Stakeholders at a May 20 listening session held by a Health IT Policy Committee workgroup expressed their dismay with the federal government's electronic health records meaningful use program. Some argued that Stage 2 should be the final MU stage, while others called for a further implementation delay of Stage 3.

Michael Lee, M.D., director of clinical informatics at Atrius Health, a large multi-specialty ambulatory group practice in the Boston area, told the workgroup that most eligible providers nationally will not meet Stage 2 in 2014 which should give ONC "significant pause" about moving on to Stage 3. Lee recommended making Stage 2 the final “stage” of meaningful use and then every 3 to 5 years add a small number of features. 

"It is our view that it will take about five years before we can fully assess the impact of all of this work," he said. "Like you, we consistently want to demonstrate the importance of our work on patient outcomes. Simply raising the bar on technology may in fact reduce the success of meaningful use by focusing all the resources on meeting the needs of the program in the hopes it will improve outcomes but without any real data."

Lee asserted that the "current stage jumps" are just too large for physicians to absorb, adding that "we really need to take some pause here and really measure what we're trying to accomplish before we enforce more technology changes." Similarly, Doug Ashinsky, M.D., a solo board-certified internist at Warren Internal Medicine in Warren, N.J., advised the workgroup that they "need to take into account the data and financial burdens meaningful use has put on physicians" and "stop the meaningful use calendar," while keeping the "positives from MU Stage1 and Stage 2."

Ashinsky referenced the fact that earlier this month the Centers for Medicare and Medicaid Services released data showing that only four eligible hospitals and 50 eligible professionals had attested to Stage 2, which he called "mind-blowing."

Harris Stutman, M.D., chief medical informatics officer at MemorialCare, a six-hospital system in Los Angeles and Orange counties, Calif., told the workgroup that Stage 1 has been a "minor challenge" but Stage 2 is "really quite challenging." Stutman said that the way that Stage 2 measures are generally defined are "causing us additional angst in many areas." In particular, he noted the complexities of the transitions of care measures such as secure messaging and patient reminders on the provider side and bar code medication and administration requirements for hospitals.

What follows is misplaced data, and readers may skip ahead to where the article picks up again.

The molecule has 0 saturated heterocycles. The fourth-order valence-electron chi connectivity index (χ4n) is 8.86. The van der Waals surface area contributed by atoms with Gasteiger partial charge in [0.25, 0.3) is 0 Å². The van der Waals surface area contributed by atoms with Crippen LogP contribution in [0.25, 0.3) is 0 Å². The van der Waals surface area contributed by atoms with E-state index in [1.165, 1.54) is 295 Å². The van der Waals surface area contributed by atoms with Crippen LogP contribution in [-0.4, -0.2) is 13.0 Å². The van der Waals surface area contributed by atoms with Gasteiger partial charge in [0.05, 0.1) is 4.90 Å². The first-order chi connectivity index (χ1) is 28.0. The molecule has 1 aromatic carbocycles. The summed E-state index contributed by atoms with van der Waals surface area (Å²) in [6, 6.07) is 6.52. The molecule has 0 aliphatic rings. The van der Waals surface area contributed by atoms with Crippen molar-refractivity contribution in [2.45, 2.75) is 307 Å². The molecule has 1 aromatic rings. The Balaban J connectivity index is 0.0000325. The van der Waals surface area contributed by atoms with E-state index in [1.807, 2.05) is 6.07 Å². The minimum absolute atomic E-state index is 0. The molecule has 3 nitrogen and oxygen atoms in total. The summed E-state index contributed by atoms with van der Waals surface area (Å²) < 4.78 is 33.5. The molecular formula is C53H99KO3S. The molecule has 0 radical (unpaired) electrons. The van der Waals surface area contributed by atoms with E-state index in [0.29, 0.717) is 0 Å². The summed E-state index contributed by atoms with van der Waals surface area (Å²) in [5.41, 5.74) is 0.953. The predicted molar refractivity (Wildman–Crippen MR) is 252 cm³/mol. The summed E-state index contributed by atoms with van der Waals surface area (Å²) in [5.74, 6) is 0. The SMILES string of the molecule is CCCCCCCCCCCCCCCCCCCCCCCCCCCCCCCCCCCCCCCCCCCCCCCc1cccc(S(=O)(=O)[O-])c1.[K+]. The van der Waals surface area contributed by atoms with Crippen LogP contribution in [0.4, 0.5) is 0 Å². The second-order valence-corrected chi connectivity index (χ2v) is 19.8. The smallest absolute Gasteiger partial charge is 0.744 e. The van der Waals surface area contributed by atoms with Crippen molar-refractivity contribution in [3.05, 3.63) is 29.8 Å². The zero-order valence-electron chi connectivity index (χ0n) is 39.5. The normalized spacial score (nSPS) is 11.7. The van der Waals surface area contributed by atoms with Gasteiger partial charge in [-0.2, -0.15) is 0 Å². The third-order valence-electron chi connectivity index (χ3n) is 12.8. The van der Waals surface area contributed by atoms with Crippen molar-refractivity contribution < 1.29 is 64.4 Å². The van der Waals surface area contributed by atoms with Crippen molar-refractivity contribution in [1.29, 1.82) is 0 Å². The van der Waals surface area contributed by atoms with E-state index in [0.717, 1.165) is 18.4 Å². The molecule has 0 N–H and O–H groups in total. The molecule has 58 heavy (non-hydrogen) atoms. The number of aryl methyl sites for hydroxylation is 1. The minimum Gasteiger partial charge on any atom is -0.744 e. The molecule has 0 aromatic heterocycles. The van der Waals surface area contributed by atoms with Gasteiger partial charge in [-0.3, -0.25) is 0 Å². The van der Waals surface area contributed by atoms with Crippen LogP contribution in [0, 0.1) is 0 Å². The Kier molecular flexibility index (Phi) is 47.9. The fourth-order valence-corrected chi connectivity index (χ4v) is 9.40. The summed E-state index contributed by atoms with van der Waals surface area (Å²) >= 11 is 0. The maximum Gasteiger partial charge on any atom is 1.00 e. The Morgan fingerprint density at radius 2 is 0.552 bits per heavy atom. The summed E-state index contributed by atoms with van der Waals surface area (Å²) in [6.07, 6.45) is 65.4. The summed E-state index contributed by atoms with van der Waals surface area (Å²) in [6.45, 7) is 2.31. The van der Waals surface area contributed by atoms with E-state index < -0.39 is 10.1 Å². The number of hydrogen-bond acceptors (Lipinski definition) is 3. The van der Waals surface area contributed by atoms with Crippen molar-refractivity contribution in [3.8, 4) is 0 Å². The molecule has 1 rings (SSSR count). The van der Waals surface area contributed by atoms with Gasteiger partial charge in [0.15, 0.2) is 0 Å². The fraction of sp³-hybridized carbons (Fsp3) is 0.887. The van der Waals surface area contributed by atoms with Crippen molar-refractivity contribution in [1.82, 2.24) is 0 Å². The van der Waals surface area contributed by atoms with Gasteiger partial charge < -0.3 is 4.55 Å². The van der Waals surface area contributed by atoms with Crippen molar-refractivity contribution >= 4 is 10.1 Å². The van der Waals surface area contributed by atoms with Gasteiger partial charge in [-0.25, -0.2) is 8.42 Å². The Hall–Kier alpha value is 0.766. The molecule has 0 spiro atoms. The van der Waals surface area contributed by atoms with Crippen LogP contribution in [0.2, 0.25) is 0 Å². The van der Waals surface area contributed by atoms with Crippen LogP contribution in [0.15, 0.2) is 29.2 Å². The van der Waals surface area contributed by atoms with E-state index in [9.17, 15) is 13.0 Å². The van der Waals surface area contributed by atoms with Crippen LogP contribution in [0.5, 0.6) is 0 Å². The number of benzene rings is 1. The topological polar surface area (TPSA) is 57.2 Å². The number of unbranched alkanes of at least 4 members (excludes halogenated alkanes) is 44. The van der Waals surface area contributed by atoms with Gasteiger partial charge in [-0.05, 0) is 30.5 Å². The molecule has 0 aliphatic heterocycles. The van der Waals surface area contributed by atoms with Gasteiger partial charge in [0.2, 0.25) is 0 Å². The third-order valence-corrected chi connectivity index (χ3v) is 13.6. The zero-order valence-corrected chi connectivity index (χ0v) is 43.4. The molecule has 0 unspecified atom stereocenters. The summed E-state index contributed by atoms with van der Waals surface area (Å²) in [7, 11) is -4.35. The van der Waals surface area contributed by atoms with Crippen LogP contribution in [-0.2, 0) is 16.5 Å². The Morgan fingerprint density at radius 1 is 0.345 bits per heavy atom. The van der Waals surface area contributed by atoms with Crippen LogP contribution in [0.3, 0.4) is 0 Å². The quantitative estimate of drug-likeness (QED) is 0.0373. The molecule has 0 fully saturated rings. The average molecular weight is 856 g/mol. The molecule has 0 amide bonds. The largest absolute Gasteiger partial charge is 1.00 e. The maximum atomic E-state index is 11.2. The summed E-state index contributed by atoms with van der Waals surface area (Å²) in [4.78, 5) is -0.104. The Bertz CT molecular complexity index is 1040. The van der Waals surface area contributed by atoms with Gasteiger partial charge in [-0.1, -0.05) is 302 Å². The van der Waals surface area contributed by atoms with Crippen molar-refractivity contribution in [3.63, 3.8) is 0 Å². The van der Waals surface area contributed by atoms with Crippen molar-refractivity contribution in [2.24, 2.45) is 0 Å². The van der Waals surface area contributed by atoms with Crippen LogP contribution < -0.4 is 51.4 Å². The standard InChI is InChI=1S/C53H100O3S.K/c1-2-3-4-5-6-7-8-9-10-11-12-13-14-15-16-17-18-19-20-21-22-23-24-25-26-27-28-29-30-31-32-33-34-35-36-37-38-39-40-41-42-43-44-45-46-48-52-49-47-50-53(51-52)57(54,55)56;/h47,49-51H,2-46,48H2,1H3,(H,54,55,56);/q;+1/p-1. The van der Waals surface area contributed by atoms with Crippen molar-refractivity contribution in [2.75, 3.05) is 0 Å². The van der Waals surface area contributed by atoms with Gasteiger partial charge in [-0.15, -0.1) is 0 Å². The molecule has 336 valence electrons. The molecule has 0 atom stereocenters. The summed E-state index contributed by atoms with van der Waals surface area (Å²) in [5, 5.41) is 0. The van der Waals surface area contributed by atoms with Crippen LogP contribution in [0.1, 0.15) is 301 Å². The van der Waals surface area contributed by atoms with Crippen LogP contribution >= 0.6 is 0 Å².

“Meaningless use” is what physicians are calling MU, according to Ashinsky, who said that meaningful use guidelines have "forced a computer, laptop, or tablet between the physician and his patient," reducing eye contact and interaction between patient and doctor because they are "clicking, dictating or typing on the computer to meet actuarial and bureaucratic endpoints."

Stakeholders at a May 19 eHealth Summit hosted by the Centers for Medicare and Medicaid Services also criticized time-consuming data entry and interference with face-to-face patient care as two negative byproducts of physician use of EHRs. 

"Doctors aren't robots and can't enter 5 million things [into an electronic health record] during a visit and still focus on the patient," said Margot Savoy, M.D., medical director of family medicine centers for Christiana Care Health System. "Patients tell us that we spend a lot of time with our faces in computers and not a lot of time listening to them and hearing what they have to say."

Savoy further argued that "if you all of a sudden have to hire a scribe or a nurse to make sure the data gets in the right spot, all of those savings just get lost in another salary and another person having to be there to make it happen.” 

The May 20 Health IT Policy Committee listening session, which heard from eligible professionals and hospitals, was the first of two planned by the Meaningful Use Workgroup. Another session on May 27 will focus on accountable care organizations, EHR developers/vendors, payers, purchasers, and Regional Extension Centers. 

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